Eating the Big Fish: How Challenger Brands Can Compete against Brand Leaders

Michael Enright (Senior Lecturer in Marketing, Swinburne University of Technology, Melbourne, Australia)

Journal of Consumer Marketing

ISSN: 0736-3761

Article publication date: 1 July 2000




Enright, M. (2000), "Eating the Big Fish: How Challenger Brands Can Compete against Brand Leaders", Journal of Consumer Marketing, Vol. 17 No. 4, pp. 358-372.



Emerald Group Publishing Limited

This is a book about how to become number two. The dust jacket entices the reader with a promise of eight credos on how to reach that ranking in your category. All of this is contained in an “it’s‐a‐jungle‐out‐there”‐style delivery. Author Adam Morgan has taken a look into marketing’s shallow epistemological base and re‐crunched it with his version of Darwinian lore.

Chapter one holds excellent observations on the problem of oversupply in late twentieth‐century markets. Whilst the point is well made and well taken, one has to wonder if this is news. Over supply is, after all, when marketing comes into its own.

Chapter three seeks to define a challenger brand, and three criteria are used to identify them. Thereafter follow the “Eight Credos” which constitute “a new kind of strategic process and series of exercises we can apply [to] our own brands” (p. 35). The first credo is “break with your immediate past” (chapter four), the second “to build a lighthouse identity” (chapter five). The credos continue: “assume thought leadership of the category,” “create symbols of reevaluation,” “sacrifice,” “overcommit,” and so on. The culmination is held in the last three chapters, where making use of the Challenger Strategic Program is discussed.

The book has some flashes of brilliance. In chapter two, entitled “The Consumer Isn’t,” descriptors such as “audience,” “consumer,” and “category” (p. 14) are held to no longer be endowed with the meanings they once had. Morgan suggests that some shift has occurred to flaw the validity of such terms. He argues that brands probably should move beyond their category. Given its Levitt‐style similarities, this is an interesting point. Along with the almost postmodern sub‐headings “The Audience Isn’t” (p. 14) and “The Consumer Isn’t”, the scene seems set for some irreverence for monotheistic marketing models. Sadly, any open challenge is avoided. This is a pity. As soon as the author gets to a point of departure from conventional wisdom, a set of findings, usually in tabular form, send the reader reeling back into the Land of Conventional Wisdom. The postmodern headings continue. The section from p. 19, “The Category Isn’t” is excellent material indeed. It trashes once‐and‐for‐all the idea that marketers’ categories are relevant to customers. The content is superb in the final section of the second chapter. Never mind if the material is thinly argued. Entitled, “Communication Doesn’t”, the arguments move from the surreal,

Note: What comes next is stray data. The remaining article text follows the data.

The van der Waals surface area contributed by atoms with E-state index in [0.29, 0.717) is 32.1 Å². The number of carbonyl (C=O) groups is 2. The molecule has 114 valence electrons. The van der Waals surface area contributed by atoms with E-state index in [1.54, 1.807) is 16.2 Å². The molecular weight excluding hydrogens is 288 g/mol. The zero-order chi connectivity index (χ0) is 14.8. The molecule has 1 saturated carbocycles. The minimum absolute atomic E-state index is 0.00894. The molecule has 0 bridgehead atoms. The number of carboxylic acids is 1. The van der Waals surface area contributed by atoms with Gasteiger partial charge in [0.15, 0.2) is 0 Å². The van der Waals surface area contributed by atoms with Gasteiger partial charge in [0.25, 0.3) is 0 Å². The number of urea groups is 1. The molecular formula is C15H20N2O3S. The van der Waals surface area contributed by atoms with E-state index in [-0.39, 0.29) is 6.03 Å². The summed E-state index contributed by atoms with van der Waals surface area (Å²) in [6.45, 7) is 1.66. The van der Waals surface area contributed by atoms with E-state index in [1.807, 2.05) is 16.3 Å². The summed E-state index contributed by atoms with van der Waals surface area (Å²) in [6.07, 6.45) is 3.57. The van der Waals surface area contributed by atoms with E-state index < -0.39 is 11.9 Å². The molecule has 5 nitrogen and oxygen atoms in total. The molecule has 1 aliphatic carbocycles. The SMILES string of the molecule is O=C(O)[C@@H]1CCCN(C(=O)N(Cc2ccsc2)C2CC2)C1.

“If total ad spending in the United States was $162 billion in 1995, and we are a brand that spends $20 million on advertising a year, our real share of voice is 0.012%” to the unreal,“If we are in the laundry detergent business, our competition is…pizza, batteries, cola, beer” (p. 22).

Morgan sees market associations where others would not. Perhaps he is looking more clearly than the others, but to agree with this, you would have to believe that the direct competition of a chicken burger might include Cadillac cars and a used London bus ticket. What makes his brand of branding unique is his relatively unique position. This position, as an advertising principal who is enamoured of the launch phase more than the maintenance humdrum that must follow the fun bit, allows him to make associations the rest of us might be too scared or too busy to make. That doesn’t make them right. Nor does the credo compulsion and the relatively impenetrable syntax of the work make it easy to believe that he really has anything significant to contribute. The problem is that even if his contributions are shackled by the ongoing numeracy and secrets/steps/credos crazes, and the language is all attitude and no ideology, Morgan has made a contribution. He has at least tried something his more banal contemporaries have not done to break with the Kotlerites, that bleak group of marketing druids that ordain that marketing can only operate using their monotheistic models and only with the pseudo‐scientific rationalism of microeconomic approaches.

Morgan’s last three chapters provide an alternative, do‐it‐yourself method of changing your organisation’s approaches to itself, its markets and others. It would be easy to dump on this approach given how little is stated about how to do it and so much about what one will get from it. Morgan’s answer is simple,

…Challenger is not really a series of actions but an underlying way of thinking… (p. 242).

Of course, if you cannot get the thing going, the author, his organisation and associates are more than likely to be able to help. This is a sell. So what. It sells better than an umpteenth re‐draft of the marketing plan. It might even change your organisation’s approach for the better.

This is an advertiser’s view of a product; they don’t see products, they see brands. If your shelf is groaning under the weight of books with Ansoffian outcome matrices, Harvardian best practices and Kotlerian meat mincer market planning models and they are covered in dust this book is highly recommended as a refreshing, flawed, polemic, nutty and very stimulating alternative.

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